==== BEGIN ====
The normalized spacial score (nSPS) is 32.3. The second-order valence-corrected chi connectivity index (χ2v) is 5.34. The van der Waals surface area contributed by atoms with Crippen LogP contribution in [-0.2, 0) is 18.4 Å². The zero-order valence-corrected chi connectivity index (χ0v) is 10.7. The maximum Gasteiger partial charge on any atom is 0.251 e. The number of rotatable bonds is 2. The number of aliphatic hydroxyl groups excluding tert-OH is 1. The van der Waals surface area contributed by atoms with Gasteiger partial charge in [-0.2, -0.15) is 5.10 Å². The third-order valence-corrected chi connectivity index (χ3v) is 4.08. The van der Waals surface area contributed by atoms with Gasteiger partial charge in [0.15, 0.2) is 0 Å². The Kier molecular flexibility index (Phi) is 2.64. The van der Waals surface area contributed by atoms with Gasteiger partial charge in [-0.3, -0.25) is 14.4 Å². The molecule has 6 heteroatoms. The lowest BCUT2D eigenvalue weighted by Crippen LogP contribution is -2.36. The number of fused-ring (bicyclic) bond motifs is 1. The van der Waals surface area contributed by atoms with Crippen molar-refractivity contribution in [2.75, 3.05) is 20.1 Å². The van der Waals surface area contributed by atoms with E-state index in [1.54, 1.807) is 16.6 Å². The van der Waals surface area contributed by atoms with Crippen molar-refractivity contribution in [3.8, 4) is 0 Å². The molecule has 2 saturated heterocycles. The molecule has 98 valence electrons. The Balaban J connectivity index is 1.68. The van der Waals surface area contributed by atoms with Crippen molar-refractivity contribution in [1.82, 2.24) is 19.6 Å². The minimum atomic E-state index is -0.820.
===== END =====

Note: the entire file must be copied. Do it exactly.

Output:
The normalized spacial score (nSPS) is 32.3. The second-order valence-corrected chi connectivity index (χ2v) is 5.34. The van der Waals surface area contributed by atoms with Crippen LogP contribution in [-0.2, 0) is 18.4 Å². The zero-order valence-corrected chi connectivity index (χ0v) is 10.7. The maximum Gasteiger partial charge on any atom is 0.251 e. The number of rotatable bonds is 2. The number of aliphatic hydroxyl groups excluding tert-OH is 1. The van der Waals surface area contributed by atoms with Gasteiger partial charge in [-0.2, -0.15) is 5.10 Å². The third-order valence-corrected chi connectivity index (χ3v) is 4.08. The van der Waals surface area contributed by atoms with Gasteiger partial charge in [0.15, 0.2) is 0 Å². The Kier molecular flexibility index (Phi) is 2.64. The van der Waals surface area contributed by atoms with Gasteiger partial charge in [-0.3, -0.25) is 14.4 Å². The molecule has 6 heteroatoms. The lowest BCUT2D eigenvalue weighted by Crippen LogP contribution is -2.36. The number of fused-ring (bicyclic) bond motifs is 1. The van der Waals surface area contributed by atoms with Crippen molar-refractivity contribution in [2.75, 3.05) is 20.1 Å². The van der Waals surface area contributed by atoms with E-state index in [1.54, 1.807) is 16.6 Å². The van der Waals surface area contributed by atoms with Crippen molar-refractivity contribution in [3.8, 4) is 0 Å². The molecule has 2 saturated heterocycles. The molecule has 98 valence electrons. The Balaban J connectivity index is 1.68. The van der Waals surface area contributed by atoms with Crippen molar-refractivity contribution in [1.82, 2.24) is 19.6 Å². The minimum atomic E-state index is -0.820.